Speakers include James Murdoch, CEO, 21st Century Fox; Andy Harries, Chief Executive of Left Bank Pictures; The Grand Tour executive producer, Andy Wilman; Sir David Clementi, BBC chairman, Michelle Guthrie, Managing Director of Australian Broadcasting Corporation, and Sharon White, Chief Executive of Ofcom – click here to see the full list of speakers.
RTS Cambridge Convention 2017
Cat Lewis says Ofcom can do a lot more to encourage TV production in the nations and regions
Cambridge’s final debate is, traditionally, the time for the big beasts of broadcasting to strut their stuff. The 2017 convention duly delivered. Senior people from Channel 4, Sky, Virgin Media and Westminster weighed in on a range of hot topics.
Television has to unearth and nurture new talent to thrive, but some in the industry fear that the flow of new comics and entertainers is drying up. If true, the consequences for British TV could be dire.
“There’s less money spent on developing new talent [in UK broadcasting] than I can ever remember,” argued Avalon chief Jon Thoday at a session devoted to the recruitment and retention of TV talent.
Social mobility was centre stage in this session, which, appropriately, was attended by some of the RTS’s bursary students, who are drawn from low-income families.
Session chair and Expectation co-CEO Tim Hincks asked why class and socio-economic background seemed to be “the slight afterthought” when it came to diversity. To get a rough idea about the people who had progressed to the top of the TV tree, Hincks took a poll of the audience and panel to find out who had been privately educated.
Wheels and deals – of the kind done with talent – were the name of the game in an entertaining look at the state of TV entertainment, chaired by presenter and Endemol creative director Richard Osman.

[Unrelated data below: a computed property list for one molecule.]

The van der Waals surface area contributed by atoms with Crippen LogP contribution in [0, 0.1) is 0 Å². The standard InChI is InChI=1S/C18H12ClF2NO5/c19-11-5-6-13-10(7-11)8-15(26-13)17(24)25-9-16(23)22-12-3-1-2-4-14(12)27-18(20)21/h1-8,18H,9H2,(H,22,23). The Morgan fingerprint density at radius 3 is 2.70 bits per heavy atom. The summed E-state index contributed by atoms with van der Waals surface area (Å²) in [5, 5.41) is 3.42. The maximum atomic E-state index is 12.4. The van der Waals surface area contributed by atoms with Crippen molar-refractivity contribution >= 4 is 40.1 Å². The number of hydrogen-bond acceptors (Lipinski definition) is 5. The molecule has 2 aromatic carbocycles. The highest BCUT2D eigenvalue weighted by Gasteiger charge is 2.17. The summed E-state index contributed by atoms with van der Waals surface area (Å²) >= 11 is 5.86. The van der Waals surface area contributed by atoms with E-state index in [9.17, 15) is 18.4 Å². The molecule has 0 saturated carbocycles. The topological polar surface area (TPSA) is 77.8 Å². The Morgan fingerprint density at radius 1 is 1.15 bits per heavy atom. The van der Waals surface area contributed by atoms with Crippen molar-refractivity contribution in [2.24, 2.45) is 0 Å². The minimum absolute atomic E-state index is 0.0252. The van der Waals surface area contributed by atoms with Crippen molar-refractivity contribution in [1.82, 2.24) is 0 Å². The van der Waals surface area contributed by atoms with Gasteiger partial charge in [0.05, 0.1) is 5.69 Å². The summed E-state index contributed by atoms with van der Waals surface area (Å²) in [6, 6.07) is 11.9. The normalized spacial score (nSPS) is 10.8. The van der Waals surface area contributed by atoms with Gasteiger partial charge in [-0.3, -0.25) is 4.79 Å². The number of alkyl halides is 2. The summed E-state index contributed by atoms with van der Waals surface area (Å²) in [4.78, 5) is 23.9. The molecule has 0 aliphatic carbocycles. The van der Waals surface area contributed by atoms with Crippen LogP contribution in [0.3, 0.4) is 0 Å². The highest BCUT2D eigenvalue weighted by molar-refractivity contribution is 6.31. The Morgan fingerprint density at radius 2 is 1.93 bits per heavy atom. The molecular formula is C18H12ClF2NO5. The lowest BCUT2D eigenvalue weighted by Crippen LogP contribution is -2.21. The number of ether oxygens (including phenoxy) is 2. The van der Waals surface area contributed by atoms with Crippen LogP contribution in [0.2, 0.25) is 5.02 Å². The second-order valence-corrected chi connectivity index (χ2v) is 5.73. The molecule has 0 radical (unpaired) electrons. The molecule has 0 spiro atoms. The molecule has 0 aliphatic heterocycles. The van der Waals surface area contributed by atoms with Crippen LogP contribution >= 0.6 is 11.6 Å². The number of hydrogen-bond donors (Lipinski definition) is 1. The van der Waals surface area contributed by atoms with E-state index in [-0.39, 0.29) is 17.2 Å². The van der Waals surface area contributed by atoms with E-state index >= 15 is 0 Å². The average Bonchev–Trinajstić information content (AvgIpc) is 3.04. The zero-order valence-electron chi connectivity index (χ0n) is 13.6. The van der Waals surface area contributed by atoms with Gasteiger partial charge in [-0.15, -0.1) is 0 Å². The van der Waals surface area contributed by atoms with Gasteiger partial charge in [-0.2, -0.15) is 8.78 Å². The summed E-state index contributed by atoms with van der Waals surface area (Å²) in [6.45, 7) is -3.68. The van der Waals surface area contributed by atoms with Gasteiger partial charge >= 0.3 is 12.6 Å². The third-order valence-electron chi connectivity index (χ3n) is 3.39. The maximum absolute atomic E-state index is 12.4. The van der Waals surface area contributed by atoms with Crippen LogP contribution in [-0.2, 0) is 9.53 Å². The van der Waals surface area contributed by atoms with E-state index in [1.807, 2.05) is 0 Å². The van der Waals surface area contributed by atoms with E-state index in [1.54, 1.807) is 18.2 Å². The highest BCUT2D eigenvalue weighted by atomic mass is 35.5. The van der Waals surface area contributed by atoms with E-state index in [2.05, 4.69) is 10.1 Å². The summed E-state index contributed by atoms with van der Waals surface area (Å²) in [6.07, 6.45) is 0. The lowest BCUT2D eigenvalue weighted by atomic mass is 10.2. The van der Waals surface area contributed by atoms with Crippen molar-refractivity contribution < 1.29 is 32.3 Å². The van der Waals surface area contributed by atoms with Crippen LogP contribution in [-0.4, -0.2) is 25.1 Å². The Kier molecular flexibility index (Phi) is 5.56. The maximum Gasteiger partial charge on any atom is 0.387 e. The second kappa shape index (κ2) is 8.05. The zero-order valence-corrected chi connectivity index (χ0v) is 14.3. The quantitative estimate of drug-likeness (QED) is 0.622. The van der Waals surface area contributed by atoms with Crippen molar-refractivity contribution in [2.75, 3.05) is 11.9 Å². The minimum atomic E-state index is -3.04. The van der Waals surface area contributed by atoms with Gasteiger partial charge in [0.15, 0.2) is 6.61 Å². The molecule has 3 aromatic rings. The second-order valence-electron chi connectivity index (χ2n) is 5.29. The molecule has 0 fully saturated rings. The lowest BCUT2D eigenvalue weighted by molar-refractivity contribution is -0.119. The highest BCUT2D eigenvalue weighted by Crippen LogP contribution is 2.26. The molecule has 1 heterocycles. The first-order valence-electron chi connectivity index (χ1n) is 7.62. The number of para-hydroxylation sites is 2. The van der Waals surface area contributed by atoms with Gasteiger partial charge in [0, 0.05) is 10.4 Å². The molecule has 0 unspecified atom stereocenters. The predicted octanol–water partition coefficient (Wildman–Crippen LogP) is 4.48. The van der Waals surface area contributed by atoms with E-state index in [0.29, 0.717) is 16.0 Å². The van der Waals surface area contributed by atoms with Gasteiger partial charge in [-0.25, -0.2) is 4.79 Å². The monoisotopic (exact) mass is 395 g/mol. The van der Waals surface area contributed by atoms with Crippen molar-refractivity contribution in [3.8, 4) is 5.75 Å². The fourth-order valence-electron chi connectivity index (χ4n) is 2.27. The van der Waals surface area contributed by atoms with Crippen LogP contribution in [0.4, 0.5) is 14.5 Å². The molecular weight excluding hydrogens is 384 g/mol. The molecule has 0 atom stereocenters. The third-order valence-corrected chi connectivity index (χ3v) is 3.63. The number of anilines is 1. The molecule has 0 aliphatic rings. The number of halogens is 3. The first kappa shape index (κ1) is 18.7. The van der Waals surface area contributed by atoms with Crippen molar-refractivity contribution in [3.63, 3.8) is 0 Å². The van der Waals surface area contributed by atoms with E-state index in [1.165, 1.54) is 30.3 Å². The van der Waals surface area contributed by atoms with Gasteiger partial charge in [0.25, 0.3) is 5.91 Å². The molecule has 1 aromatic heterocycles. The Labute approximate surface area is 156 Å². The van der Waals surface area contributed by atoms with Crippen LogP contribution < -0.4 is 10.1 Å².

The audience was treated to a special version of Sky 1’s A League of Their Own, which director of Sky Arts and non-scripted Phil Edgar-Jones joked had cost most of his development budget.
Online advertising has seen huge growth in recent years, putting fear into those broadcasters dependent on ad revenues for their living.
But all is not lost for broadcasting, which is developing new weapons to fight back against the massing digital threat. And digital advertising is showing itself a risky business, as concerns grow about brand safety in the often murky online world.
Earlier this year, a Times investigation, run by panellist Alexi Mostrous, found that some of the world’s biggest brands were, unwittingly, funding terrorist and hate groups.
It really is an honour to address the RTS Convention. This is one of the top fixtures in a culture secretary’s diary. I have the best job in government, I get to engage with such a rich variety of sectors.
They are a huge, growing part of our economy: energetic, exciting, educational, enjoyable, a major source of jobs, they export on a massive scale and showcase the UK to the rest of the world. And television does all of these things single-handedly.
The title of this year’s convention is “A world of opportunity” and I’m happy to be here to suggest that, in answer to the challenges that present themselves today, it’s of paramount importance to embrace opportunity with open arms.
Tomorrow’s commercial media needs to be able to compete globally, and at an unprecedented scale, and the opportunity this provides – creatively and commercially, for our businesses, our customers and our communities – is immense.
During an authoritative performance at the RTS Convention, Ofcom chief Sharon White offered a frank appraisal of the day’s big issues. She called broadcasters’ performance on diversity “woeful” and strongly criticised the “paucity” of information that they had shared. The BBC, she added, “really ought to be leading the pack”, rather than running in the middle of it.
Turning to social class, White argued that unpaid internships could “reinforce and propagate inequality”.